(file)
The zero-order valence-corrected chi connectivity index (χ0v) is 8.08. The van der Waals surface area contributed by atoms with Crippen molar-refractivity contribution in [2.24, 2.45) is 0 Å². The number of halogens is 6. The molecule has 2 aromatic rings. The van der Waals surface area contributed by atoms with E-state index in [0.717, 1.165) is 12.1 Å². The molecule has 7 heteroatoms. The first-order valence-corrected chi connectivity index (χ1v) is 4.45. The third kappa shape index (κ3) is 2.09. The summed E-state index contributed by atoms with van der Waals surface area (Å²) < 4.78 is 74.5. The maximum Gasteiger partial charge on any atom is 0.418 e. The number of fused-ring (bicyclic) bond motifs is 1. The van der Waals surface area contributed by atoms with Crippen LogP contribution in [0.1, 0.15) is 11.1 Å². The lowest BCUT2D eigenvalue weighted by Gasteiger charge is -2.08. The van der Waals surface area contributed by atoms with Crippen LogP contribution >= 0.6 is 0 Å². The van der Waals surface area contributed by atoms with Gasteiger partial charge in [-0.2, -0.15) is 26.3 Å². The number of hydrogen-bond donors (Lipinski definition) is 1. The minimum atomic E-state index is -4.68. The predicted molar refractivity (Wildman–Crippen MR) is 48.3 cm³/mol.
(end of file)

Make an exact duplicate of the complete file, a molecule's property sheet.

The zero-order valence-corrected chi connectivity index (χ0v) is 8.08. The van der Waals surface area contributed by atoms with Crippen molar-refractivity contribution in [2.24, 2.45) is 0 Å². The number of halogens is 6. The molecule has 2 aromatic rings. The van der Waals surface area contributed by atoms with E-state index in [0.717, 1.165) is 12.1 Å². The molecule has 7 heteroatoms. The first-order valence-corrected chi connectivity index (χ1v) is 4.45. The third kappa shape index (κ3) is 2.09. The summed E-state index contributed by atoms with van der Waals surface area (Å²) < 4.78 is 74.5. The maximum Gasteiger partial charge on any atom is 0.418 e. The number of fused-ring (bicyclic) bond motifs is 1. The van der Waals surface area contributed by atoms with Crippen LogP contribution in [0.1, 0.15) is 11.1 Å². The lowest BCUT2D eigenvalue weighted by Gasteiger charge is -2.08. The van der Waals surface area contributed by atoms with Crippen LogP contribution >= 0.6 is 0 Å². The van der Waals surface area contributed by atoms with Gasteiger partial charge in [-0.2, -0.15) is 26.3 Å². The number of hydrogen-bond donors (Lipinski definition) is 1. The minimum atomic E-state index is -4.68. The predicted molar refractivity (Wildman–Crippen MR) is 48.3 cm³/mol.